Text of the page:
Nanoscale Patterns on Polar Oxide Surfaces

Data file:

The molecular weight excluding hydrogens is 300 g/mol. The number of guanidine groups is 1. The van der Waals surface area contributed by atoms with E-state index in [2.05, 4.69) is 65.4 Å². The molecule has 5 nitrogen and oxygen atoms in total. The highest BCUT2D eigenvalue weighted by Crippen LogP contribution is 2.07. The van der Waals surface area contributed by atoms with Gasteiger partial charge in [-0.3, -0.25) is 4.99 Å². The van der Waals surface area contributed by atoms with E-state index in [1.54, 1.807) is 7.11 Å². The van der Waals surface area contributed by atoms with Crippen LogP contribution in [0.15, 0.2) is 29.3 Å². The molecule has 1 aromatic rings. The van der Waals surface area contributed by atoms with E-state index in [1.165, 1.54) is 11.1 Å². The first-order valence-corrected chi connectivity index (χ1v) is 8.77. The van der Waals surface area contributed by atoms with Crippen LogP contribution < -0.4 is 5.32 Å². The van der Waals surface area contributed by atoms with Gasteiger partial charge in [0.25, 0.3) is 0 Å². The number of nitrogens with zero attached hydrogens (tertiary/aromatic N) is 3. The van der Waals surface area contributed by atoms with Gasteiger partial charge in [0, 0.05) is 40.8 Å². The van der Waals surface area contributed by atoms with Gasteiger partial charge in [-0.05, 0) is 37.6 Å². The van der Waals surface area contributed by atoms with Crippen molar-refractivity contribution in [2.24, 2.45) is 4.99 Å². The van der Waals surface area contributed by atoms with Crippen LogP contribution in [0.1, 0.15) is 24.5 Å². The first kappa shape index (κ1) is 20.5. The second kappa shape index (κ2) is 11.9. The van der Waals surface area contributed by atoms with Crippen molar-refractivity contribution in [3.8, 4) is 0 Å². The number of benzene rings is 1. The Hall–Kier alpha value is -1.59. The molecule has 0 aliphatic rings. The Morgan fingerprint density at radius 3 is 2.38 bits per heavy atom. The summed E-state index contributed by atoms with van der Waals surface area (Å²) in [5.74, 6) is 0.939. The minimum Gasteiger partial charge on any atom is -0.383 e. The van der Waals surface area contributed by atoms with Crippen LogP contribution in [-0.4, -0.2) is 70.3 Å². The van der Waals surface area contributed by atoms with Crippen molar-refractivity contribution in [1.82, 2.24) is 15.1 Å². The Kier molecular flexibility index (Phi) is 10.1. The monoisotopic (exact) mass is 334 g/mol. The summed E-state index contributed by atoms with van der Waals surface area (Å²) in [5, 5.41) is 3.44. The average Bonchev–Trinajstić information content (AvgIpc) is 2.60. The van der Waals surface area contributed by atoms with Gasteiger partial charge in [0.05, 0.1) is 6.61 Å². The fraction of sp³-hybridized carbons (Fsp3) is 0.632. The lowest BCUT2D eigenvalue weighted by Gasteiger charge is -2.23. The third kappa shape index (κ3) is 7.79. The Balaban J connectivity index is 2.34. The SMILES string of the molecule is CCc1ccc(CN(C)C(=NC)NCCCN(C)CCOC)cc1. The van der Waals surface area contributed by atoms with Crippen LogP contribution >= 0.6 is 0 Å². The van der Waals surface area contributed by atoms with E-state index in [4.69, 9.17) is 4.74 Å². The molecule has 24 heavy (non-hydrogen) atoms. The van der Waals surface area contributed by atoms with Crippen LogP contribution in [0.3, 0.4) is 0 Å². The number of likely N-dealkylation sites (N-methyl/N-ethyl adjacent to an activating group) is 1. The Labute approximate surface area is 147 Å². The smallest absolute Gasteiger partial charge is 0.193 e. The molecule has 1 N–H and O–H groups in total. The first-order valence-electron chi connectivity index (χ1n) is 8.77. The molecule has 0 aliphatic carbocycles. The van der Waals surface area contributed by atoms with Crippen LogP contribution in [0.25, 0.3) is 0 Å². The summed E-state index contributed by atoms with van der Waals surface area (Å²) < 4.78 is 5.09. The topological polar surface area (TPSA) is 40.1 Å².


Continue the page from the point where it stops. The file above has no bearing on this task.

Polar ionic surfaces with bulk termination are inherently unstable because of their diverging electrostatic surface energy. Nevertheless, they are frequently observed in nature, mainly because of charge neutralization by adsorbates, but occur also under atomically clean conditions. Several mechanisms have been invoked to explain the stability of atomically clean polar surfaces, but the frequently observed periodic nanoscale pattern formation has not yet been explained. Here we propose that long-range interactions between alternating electropositive and electronegative regions of different surface terminations minimize the electrostatic energy of the surface and thus stabilize the nanoscale pattern. This is illustrated using the example of polar Fe oxide surfaces by combining scanning tunneling microscopy and spectroscopy results with results from density functional theory-based calculations and dipole–dipole interaction models.